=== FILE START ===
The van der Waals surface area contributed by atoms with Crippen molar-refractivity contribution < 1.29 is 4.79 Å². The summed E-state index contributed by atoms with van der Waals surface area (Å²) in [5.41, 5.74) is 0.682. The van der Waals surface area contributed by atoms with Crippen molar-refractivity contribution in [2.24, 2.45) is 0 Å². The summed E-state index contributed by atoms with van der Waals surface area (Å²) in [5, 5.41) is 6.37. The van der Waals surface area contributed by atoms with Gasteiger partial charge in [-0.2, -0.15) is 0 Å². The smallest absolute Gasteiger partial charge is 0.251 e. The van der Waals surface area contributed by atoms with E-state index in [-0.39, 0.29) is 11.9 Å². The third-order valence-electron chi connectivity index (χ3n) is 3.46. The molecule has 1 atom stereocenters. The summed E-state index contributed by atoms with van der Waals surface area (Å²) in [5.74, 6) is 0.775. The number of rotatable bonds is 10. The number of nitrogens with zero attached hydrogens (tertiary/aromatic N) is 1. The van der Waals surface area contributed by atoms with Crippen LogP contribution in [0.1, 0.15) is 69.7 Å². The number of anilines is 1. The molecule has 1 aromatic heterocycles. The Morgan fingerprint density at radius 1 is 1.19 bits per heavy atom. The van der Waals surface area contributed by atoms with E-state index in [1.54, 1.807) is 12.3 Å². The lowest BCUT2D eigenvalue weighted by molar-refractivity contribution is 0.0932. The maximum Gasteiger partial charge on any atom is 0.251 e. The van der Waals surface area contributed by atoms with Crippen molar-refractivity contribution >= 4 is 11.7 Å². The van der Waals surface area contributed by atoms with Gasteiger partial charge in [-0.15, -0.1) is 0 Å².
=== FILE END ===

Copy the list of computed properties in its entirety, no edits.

The van der Waals surface area contributed by atoms with Crippen molar-refractivity contribution < 1.29 is 4.79 Å². The summed E-state index contributed by atoms with van der Waals surface area (Å²) in [5.41, 5.74) is 0.682. The van der Waals surface area contributed by atoms with Crippen molar-refractivity contribution in [2.24, 2.45) is 0 Å². The summed E-state index contributed by atoms with van der Waals surface area (Å²) in [5, 5.41) is 6.37. The van der Waals surface area contributed by atoms with Gasteiger partial charge in [-0.2, -0.15) is 0 Å². The smallest absolute Gasteiger partial charge is 0.251 e. The van der Waals surface area contributed by atoms with E-state index in [-0.39, 0.29) is 11.9 Å². The third-order valence-electron chi connectivity index (χ3n) is 3.46. The molecule has 1 atom stereocenters. The summed E-state index contributed by atoms with van der Waals surface area (Å²) in [5.74, 6) is 0.775. The number of rotatable bonds is 10. The number of nitrogens with zero attached hydrogens (tertiary/aromatic N) is 1. The van der Waals surface area contributed by atoms with Crippen LogP contribution in [0.1, 0.15) is 69.7 Å². The number of anilines is 1. The molecule has 1 aromatic heterocycles. The Morgan fingerprint density at radius 1 is 1.19 bits per heavy atom. The van der Waals surface area contributed by atoms with E-state index in [1.54, 1.807) is 12.3 Å². The lowest BCUT2D eigenvalue weighted by molar-refractivity contribution is 0.0932. The maximum Gasteiger partial charge on any atom is 0.251 e. The van der Waals surface area contributed by atoms with Crippen molar-refractivity contribution >= 4 is 11.7 Å². The van der Waals surface area contributed by atoms with Gasteiger partial charge in [-0.15, -0.1) is 0 Å².